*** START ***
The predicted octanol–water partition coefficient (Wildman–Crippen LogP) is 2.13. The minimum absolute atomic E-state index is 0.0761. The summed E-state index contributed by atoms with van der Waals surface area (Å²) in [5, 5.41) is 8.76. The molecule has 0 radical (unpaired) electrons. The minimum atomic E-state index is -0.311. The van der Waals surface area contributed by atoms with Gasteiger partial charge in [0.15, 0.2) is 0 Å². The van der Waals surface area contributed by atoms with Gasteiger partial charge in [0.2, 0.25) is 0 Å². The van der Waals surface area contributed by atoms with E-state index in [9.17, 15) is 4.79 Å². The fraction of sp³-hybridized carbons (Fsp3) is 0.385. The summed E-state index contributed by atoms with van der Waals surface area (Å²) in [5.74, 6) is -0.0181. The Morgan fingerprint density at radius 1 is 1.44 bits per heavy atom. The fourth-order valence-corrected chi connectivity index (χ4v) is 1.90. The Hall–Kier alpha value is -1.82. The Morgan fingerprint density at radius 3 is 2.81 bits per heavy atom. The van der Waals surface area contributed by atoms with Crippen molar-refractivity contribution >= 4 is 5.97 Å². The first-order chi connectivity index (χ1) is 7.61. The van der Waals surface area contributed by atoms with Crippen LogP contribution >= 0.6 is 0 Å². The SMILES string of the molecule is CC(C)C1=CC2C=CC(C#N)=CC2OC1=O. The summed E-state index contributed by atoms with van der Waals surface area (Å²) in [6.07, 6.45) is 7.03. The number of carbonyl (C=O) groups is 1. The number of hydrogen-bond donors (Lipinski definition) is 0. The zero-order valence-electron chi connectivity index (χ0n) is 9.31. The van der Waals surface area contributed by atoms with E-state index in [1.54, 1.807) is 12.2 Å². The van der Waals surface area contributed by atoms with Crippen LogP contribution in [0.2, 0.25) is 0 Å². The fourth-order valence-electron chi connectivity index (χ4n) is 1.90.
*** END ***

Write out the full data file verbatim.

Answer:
The predicted octanol–water partition coefficient (Wildman–Crippen LogP) is 2.13. The minimum absolute atomic E-state index is 0.0761. The summed E-state index contributed by atoms with van der Waals surface area (Å²) in [5, 5.41) is 8.76. The molecule has 0 radical (unpaired) electrons. The minimum atomic E-state index is -0.311. The van der Waals surface area contributed by atoms with Gasteiger partial charge in [0.15, 0.2) is 0 Å². The van der Waals surface area contributed by atoms with Gasteiger partial charge in [0.2, 0.25) is 0 Å². The van der Waals surface area contributed by atoms with E-state index in [9.17, 15) is 4.79 Å². The fraction of sp³-hybridized carbons (Fsp3) is 0.385. The summed E-state index contributed by atoms with van der Waals surface area (Å²) in [5.74, 6) is -0.0181. The Morgan fingerprint density at radius 1 is 1.44 bits per heavy atom. The fourth-order valence-corrected chi connectivity index (χ4v) is 1.90. The Hall–Kier alpha value is -1.82. The Morgan fingerprint density at radius 3 is 2.81 bits per heavy atom. The van der Waals surface area contributed by atoms with Crippen molar-refractivity contribution >= 4 is 5.97 Å². The first-order chi connectivity index (χ1) is 7.61. The van der Waals surface area contributed by atoms with Crippen LogP contribution >= 0.6 is 0 Å². The SMILES string of the molecule is CC(C)C1=CC2C=CC(C#N)=CC2OC1=O. The summed E-state index contributed by atoms with van der Waals surface area (Å²) in [6.07, 6.45) is 7.03. The number of carbonyl (C=O) groups is 1. The number of hydrogen-bond donors (Lipinski definition) is 0. The zero-order valence-electron chi connectivity index (χ0n) is 9.31. The van der Waals surface area contributed by atoms with E-state index in [1.54, 1.807) is 12.2 Å². The van der Waals surface area contributed by atoms with Crippen LogP contribution in [0.2, 0.25) is 0 Å². The fourth-order valence-electron chi connectivity index (χ4n) is 1.90.